Most players who have a major Achilles tendon injury at age 36 are done. It’s time to walk away from the game, spend more time with your family and your golf game.
Not Chauncey Billups. Not Mr. Big Shot. The Clippers guard was going to leave the game on his own terms and worked hard for 10 months to recover from a torn Achilles suffered last February in Orlando.
And Wednesday night at Staples Center he will have made it all the way back, reports Marc Spears of Yahoo Sports.
This is a great pickup for a Clippers team that has struggled the last five games. Billups is not the athlete he was when he was winning an NBA finals MVP in 2004, but he brings a calmness and sense of purpose to the Clippers when he is on the floor. At least he did last season, when he averaged 15 points a game (but shooting just under 40 percent). It’s why Chris Paul pushed the Clippers to bring him back.
It creates a new headache for Vinny Del Negro — he has to find minutes for Billups, Eric Bledsoe (who has been fantastic off the bench and was playing some two alongside CP3) and Jamal Crawford. You get the feeling Willie Green is going to lose out here and go from starter to rarely-seen bench player.
But this is great for the Clippers. And great for Billups, a guy who has earned the right to chose how and when he leaves the game.
The Bulls suffered a rough loss in Boston last night.
It didn’t get better afterward.
K.C. Johnson of the Chicago Tribune:
Celtics general manager Danny Ainge – who played for Boston in the 80s – pleaded ignorance to any nefarious plumbing:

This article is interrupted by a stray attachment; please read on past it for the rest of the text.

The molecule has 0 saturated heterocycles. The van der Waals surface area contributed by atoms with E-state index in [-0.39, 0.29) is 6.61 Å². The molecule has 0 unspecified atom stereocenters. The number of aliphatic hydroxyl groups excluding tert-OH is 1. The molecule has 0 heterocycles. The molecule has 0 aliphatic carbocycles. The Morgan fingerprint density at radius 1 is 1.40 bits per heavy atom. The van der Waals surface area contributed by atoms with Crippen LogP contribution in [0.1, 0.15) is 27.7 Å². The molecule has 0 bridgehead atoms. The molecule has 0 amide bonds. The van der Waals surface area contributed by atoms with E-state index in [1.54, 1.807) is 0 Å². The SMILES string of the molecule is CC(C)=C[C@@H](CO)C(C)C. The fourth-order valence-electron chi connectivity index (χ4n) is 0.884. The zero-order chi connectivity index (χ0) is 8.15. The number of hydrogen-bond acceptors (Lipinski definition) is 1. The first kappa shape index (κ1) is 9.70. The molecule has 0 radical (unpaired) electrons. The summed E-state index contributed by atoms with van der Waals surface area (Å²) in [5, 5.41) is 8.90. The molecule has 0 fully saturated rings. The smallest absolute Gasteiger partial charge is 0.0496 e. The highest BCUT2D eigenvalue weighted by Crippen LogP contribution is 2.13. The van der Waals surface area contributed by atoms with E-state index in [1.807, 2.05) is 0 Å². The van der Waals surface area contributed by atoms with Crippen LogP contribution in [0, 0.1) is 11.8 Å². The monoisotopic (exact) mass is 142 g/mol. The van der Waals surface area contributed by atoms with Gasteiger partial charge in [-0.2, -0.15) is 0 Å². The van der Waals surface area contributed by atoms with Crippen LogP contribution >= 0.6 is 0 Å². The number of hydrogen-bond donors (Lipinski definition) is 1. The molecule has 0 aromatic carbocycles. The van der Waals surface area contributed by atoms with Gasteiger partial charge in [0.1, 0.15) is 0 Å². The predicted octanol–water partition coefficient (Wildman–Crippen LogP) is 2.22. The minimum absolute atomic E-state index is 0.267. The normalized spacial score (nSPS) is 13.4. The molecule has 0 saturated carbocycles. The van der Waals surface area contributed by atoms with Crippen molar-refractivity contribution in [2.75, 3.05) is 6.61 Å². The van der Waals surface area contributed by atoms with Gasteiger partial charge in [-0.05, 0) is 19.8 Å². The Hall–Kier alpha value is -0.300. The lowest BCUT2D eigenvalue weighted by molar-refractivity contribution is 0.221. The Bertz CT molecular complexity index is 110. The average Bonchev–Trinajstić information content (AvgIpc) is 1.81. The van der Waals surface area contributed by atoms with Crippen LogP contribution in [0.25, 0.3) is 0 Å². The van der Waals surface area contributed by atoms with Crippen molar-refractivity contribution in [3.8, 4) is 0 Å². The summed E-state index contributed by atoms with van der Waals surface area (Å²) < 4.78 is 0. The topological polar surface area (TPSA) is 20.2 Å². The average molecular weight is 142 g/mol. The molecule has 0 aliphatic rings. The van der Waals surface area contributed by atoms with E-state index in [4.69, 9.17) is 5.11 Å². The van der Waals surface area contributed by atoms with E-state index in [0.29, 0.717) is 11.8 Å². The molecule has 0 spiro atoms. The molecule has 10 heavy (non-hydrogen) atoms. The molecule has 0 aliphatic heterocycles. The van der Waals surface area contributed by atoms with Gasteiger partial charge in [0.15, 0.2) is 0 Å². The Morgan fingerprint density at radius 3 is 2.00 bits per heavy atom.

I think the idea that teams plot to shut off the visitor’s hot water is often overstated. Arenas have complex infrastructure, and things can go wrong on their own. Sometimes, the home team loses hot water, but that never gets remembered.
But reasonable excuses don’t make a cold shower in the moment any more tolerable.
Robin Lopez had reason to be upset from the Bulls’ Game 5 loss to the Celtics last night.
This miss was all on him.
Dwyane Wade (26 points, 11 rebounds, eight assists) was the Bulls’ best player in their Game 5 loss to the Celtics last night.
But the 35-year-old guard clearly didn’t go all out on every possession.
Players can justify not closing out by claiming they were prioritizing rebounding position. Wade clearly has no such excuse.
The Los Angeles Clippers dropped Game 5 to the Utah Jazz on Tuesday night, and find themselves down 3-2 as they head back to Salt Lake City for Game 6. The Clippers have had to deal with Utah’s formidable defense, so much so that they’ve built in counters to Jazz defenders overplaying shooters like JJ Redick.
One example of this countering method could be found in Game 3, when the Clippers ran a split cut for Redick. Instead of fighting endlessly around screens for a 3-point shot as you might expect, LA took the easy route and simply cut Redick to the basket for an easy layup as a means to take advantage of an overeager defender.
We’ve talked about the Split Cut here on NBA Playbook before. The Los Angeles Lakers used it earlier in the season to beat the Golden State Warriors, the team that uses the split cut perhaps the most out of any team in the NBA.
Other teams, including the Portland Trail Blazers, have adapted the Warriors’ use of the split cut as a counter for their own offense this season, which is a testament to just how useful it is.
If you need a reminder, a split cut all about a screener coming up to screen, then cutting toward the basket before his screen action fully takes place. It’s about timing, and catching defenders off guard when they go to set up their recover positions for screens.
For a full breakdown on the split cut and how the Clippers used it, watch the video above.